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|Classification||Panthera leo atrox|
|Average Height||Shoulder: 1.2 m (4 ft) tall|
|Average Weight||360 KG Max weight-600 kg 19.5 inch skull|
|Average Length||9-13 feet long|
|Prey||American me bison, camels, deer, horses, mammoths, tapirs|
|Subspecies||Eurasian Cave Lion|
|Leaders||Alpha male (presumed)|
|Status||Extinct (On Earth)
Least Concern (On Paradise)
The American lion (Panthera leo atrox) – also known as the North American lion, Naegele’s giant jaguar or American cave lion – is an extinct lion endemic to North America and northwestern South America during the Pleistocene epoch (0.34 million to 11,000 years ago), existing for about 0.33 million years. It is a sister lineage to the Eurasian cave lion (Panthera leo spelaea).
The American lion was one of the largest types of cat ever to have existed, slightly larger than the early Middle Pleistocene primitive cave lion, P. leo fossilis and about 25% larger than the modern African lion.
Panthera leo atrox means "cruel panther lion" or "fearsome panther lion" in Latin
The American lion originated in North America and is believed to have colonized northwestern South America as part of the Great American Interchange (though, the fossil remains found in Peru may actually correspond to large jaguars). The head-body length of the American lion is estimated to have been 1.6–2.5 m (5 ft 3 in–8 ft 2 in) and it would have stood 1.2 m (4 ft) at the shoulder, making it smaller than its contemporary competitor for prey, the giant short-faced bear, which was the largest carnivoran of North America at the time. The American lion was not as heavily built as the saber-toothed cat Smilodon populator, which may have weighed up to 435kg (960 lb). Estimates for the American lion's weight is 250 kg for males, 160-180kg for females, and up to 351kg and 1.2 meters tall for the largest speciman analyzed.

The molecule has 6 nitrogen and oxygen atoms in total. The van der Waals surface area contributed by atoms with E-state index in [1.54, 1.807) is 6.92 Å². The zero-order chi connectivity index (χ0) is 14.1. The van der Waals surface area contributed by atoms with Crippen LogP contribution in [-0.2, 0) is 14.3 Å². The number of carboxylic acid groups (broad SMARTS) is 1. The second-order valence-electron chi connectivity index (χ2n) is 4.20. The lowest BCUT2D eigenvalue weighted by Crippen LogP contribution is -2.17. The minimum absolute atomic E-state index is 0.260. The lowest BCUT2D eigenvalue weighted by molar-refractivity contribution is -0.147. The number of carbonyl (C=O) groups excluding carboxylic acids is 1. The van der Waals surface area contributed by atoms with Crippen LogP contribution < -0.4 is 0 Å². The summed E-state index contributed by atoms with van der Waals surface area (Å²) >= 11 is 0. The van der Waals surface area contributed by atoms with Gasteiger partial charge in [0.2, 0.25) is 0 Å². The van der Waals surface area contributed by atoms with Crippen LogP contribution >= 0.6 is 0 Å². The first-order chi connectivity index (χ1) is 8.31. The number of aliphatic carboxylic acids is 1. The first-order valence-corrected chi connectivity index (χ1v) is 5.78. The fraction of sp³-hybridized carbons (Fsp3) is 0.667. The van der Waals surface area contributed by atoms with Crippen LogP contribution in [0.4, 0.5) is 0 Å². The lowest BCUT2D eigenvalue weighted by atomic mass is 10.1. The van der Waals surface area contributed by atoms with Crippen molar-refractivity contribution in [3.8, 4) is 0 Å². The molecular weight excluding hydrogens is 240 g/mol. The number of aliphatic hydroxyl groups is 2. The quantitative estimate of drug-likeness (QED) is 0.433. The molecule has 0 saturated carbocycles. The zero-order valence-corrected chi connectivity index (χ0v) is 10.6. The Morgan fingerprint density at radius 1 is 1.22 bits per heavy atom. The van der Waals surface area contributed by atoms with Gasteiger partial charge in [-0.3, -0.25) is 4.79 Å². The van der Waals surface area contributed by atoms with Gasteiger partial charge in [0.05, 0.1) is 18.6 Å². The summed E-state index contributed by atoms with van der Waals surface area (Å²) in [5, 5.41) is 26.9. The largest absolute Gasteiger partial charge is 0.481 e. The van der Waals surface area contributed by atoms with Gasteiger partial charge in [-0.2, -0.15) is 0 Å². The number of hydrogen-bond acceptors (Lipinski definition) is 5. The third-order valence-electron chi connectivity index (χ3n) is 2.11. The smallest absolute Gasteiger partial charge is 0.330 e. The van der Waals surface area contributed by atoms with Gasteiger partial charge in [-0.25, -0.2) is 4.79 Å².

The features and teeth of the extinct American lion strongly resemble those of modern lions, but they were considerably larger. The American lion is believed to be the largest subspecies of lion.
The earliest lions known in the Americas south of Alaska are from the Sangamonian Stage (the last interglacial). After that, the American lion spread widely from Alberta to Maryland to Peru. In North America, it has been found in more locations in the west than in the east, and as far south as Chiapas, Mexico. It was generally not present in the same areas as the jaguar, as the latter favored forests, while American lions preferred open habitats. Like many other large mammals, it went extinct at the end of the Pleistocene. The most recent fossil, from Edmonton, dates to 11,355 ± 55 years ago. By then, the American lion was one of the abundant Pleistocene megafauna, a wide variety of very large mammals that lived during the Pleistocene. The most abundant remains have come from the La Brea Tar Pits.
In some areas of its range, the American lion lived under cold climatic conditions. They probably used caves or fissures for shelter from the cold weather in a similar manner to black bears. They may have lined their dens with grass or leaves, as the Siberian tiger does, another great cat that currently lives in the north.
Fewer American lions are in the La Brea tar pits than other predators such as saber-toothed cats (Smilodon fatalis) or dire wolves (Canis dirus), which suggests they may have been smart enough to avoid the hazard. American lions likely preyed on North American deer, horses (now extinct), camels, and tapirs, and American bison, mammoths, and other large, herbivorous animals. This species disappeared about the same time as other megafaunal species during the Quaternary extinction event, which wiped out many of the species on which the American lion would have preyed. Lion bones have been found in the trash heaps of Paleolithic American Indians, suggesting human predation may have contributed to its extinction.